Amazing twins will celebrate their birthdays almost 3 months apart

Posted in Birth.

Imagine being pregnant with twins, but giving birth to them months apart. That’s what happened to new mum Lilliya Konovalova who gave birth to her daughter in May and her son in August.

Eleven-week gap

Lilliya, who is from Northern Kazakhstan, went into labour early with daughter Liya at only 25 weeks. The tiny and very fragile baby was safely delivered, but Liya’s twin brother was happy to stay put. This can sometimes happen when a woman’s contractions stop after one twin has been delivered and it’s in the second baby’s best interests to have some time to grow closer to full-term.

Baby Maxim was indeed happy to keep cooking – for another eleven weeks, in fact.

“My son was in no rush to come out into the world,” Lilliya told The Mirror

These different birthdays were made even more likely because Lilliya had a condition known as uterus didelphys. 

This means that she has a double uterus and that each baby was able to develop in its own womb. Premature labour is also quite common with this condition, hence twin one’s early appearance.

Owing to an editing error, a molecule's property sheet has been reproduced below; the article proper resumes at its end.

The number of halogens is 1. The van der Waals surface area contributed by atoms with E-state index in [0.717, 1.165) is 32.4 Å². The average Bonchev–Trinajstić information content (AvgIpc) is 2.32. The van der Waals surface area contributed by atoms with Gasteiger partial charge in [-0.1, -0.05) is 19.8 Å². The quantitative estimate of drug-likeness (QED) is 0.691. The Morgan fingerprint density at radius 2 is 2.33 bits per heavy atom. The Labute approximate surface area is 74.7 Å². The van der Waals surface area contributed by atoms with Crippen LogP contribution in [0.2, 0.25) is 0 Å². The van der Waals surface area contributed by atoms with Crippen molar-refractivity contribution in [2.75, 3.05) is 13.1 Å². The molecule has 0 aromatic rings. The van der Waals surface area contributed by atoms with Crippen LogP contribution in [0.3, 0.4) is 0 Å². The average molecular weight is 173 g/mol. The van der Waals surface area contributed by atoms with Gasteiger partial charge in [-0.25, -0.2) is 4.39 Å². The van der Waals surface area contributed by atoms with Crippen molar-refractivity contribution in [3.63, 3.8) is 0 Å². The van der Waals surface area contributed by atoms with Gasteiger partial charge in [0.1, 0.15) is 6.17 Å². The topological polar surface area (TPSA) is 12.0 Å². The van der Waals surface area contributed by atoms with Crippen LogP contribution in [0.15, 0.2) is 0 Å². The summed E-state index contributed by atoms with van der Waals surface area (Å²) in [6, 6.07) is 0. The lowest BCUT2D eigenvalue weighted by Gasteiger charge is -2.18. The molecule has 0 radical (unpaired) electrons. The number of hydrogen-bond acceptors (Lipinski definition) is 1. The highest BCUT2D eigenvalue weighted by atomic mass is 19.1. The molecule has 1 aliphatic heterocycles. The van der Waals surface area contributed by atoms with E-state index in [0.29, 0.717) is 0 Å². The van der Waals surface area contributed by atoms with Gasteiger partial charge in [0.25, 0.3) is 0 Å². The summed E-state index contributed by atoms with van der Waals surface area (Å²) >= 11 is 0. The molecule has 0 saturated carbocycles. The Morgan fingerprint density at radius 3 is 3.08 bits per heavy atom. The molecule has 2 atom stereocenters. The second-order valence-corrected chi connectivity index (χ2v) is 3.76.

Some women who have uterus didelphys may also have two cervixes and two vaginas, although this is not always the case (and may not be in Lilliya’s).

Double uterus and double babies

Sometimes women with this kind of double uterus have trouble getting pregnant, because the lining of their uteruses is not fully developed, or their wombs might be an irregular shape.

But in Lilliya’s case, there were no such fertility issues. She already had a seven-year-old daughter and doctors discovered her condition after the birth of that child.

“I was shocked when I found out that I had such a condition,” Lilliya explained and even more so when twin one arrived so early.

“I was so worried about the life of my premature baby. But our doctors were great. What they did was a miracle.”

Very rare and unusual birth

Scientific American says that the odds of a pregnancy like this – where twins are born weeks apart and develop in twin wombs – are around one in 50 million.

Further, the odds of conceiving one twin in each womb for a woman with uterus didelphys are apparently 1 in 25,000.

Lilliya and her twins are now all healthy and happy. Apparently, they are preparing to leave the hospital and head home to begin their new life together in earnest.


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